The Road To Inclusion:Kindness as Learning

As he slowly made his way to the stage, there was an awkward silence in our auditorium. Marco (alias) shuffled his feet and beamed a radiant smile as he held tightly to Catarina, his 1:1 assistant. Marco has recently become a part time student at our school. He is taking theater, ceramics and PE, in addition to attending our weekly assemblies. This was his first day, and Marco's dad and brother were on stage introducing him to our community. Marco has a rare neuro-genetic disorder called Angelman Syndrome: he is non-verbal, has reduced fine and gross motor skills, and must take medication to prevent seizures. Marco's brother started. "If there is one thing that you need to know about my brother, it is that he is the kindest person I know." Marco moved onto the stage behind his dad and started to clap, and on cue, our students did the same. Marco's face lit up.

His dad went on to explain to our students how they will all be Marco's teachers. He will learn from them "how to behave in class, how to be a curious and hardworking student, and how to be a friend." He also challenged our students to think about what it would be like if "you had so much to say, but no voice or no words to express those sentiments." As I looked into our audience that day, I could see that Marco had touched a chord. The glazed eyes and nodding heads told me that on that single day he had already had an enduring impact on all of us. As they left the stage to loud applause, I reminded our students of Marco's brother's words. While they will certainly be Marco's teachers, he will also teach us. Perhaps we can learn the ways that kindness can conquer limits.

Marco's journey to the our school began last year, when we hosted Bill and Ochan Powell, from the Next Frontier Initiative (NFI) for an audit of our student support services. The mission of the NFI is to "promote and protect the interests of children who learn in different ways or at different supporting schools in all aspects of their journey towards inclusion." After spending a week at our school and gathering data from all stakeholders, they issued a report that provides our school with a road map on how to move forward. Since that time we have invested in differentiation training for our teachers, and developed a draft inclusion statement that says: "The American School of Paris believes that a high quality education is a basic human right of all children. Including students with diverse learning needs is fundamental to who we are and how we build a compassionate and rich learning community." We also made the decision to experiment with a part time schedule for Marco.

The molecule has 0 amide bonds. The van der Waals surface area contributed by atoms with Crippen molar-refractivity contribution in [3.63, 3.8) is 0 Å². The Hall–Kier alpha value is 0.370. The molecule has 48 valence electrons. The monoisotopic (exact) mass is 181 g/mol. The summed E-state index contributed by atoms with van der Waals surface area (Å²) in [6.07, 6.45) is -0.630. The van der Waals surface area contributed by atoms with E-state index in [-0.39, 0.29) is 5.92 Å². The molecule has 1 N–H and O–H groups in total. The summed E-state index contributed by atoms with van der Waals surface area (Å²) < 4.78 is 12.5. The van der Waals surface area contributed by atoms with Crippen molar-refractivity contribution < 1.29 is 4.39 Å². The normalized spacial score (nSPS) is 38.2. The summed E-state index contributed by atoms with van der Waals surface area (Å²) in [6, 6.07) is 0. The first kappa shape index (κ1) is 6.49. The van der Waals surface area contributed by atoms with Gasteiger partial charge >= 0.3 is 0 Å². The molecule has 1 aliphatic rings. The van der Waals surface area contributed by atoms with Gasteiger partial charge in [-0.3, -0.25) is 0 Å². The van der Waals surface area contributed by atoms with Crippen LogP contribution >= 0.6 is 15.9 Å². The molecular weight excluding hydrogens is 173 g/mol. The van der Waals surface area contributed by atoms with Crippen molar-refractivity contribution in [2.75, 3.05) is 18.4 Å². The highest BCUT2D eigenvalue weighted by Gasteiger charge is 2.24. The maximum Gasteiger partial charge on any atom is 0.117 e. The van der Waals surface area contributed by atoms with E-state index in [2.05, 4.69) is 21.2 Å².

Marco has now been with us for about one month. Each day one of our students picks him up at the gate and accompanies him to class. He arrives full of energy, curiosity and determination, and he follows no script. He regularly distributes bear hugs, and we have learned that in order for him to release his grasp we must count "one, two three". Marco has made a pinch pot, participated in our 7th grade Holi Festival, and taken part in PE and theater classes.

We have a long way to go in order to be a truly inclusive school, but our month with Marco has been instructive. He has helped us break a barrier, and now we are willing to take greater risks. The path will certainly be winding, but as long as we pause regularly to assess and adapt, we will keep on moving in the right direction. According to our Learning Support teacher, Alice Schuette, who has been instrumental in creating our transition plan for Marco " He helps us grow, not just in our understanding of what including differences means, but helps our hearts grow too."

We are very thankful to Marco's family for their willingness to teach us about how to embrace difference and become a more humane school community. We are also indebted to Bill and Ochan Powell for starting such important conversations at our school. Sadly, soon after our school visit, Bill Powell passed away. ASP was the last school that he worked with. There is no doubt in my mind that his legacy lives on in our everyday work.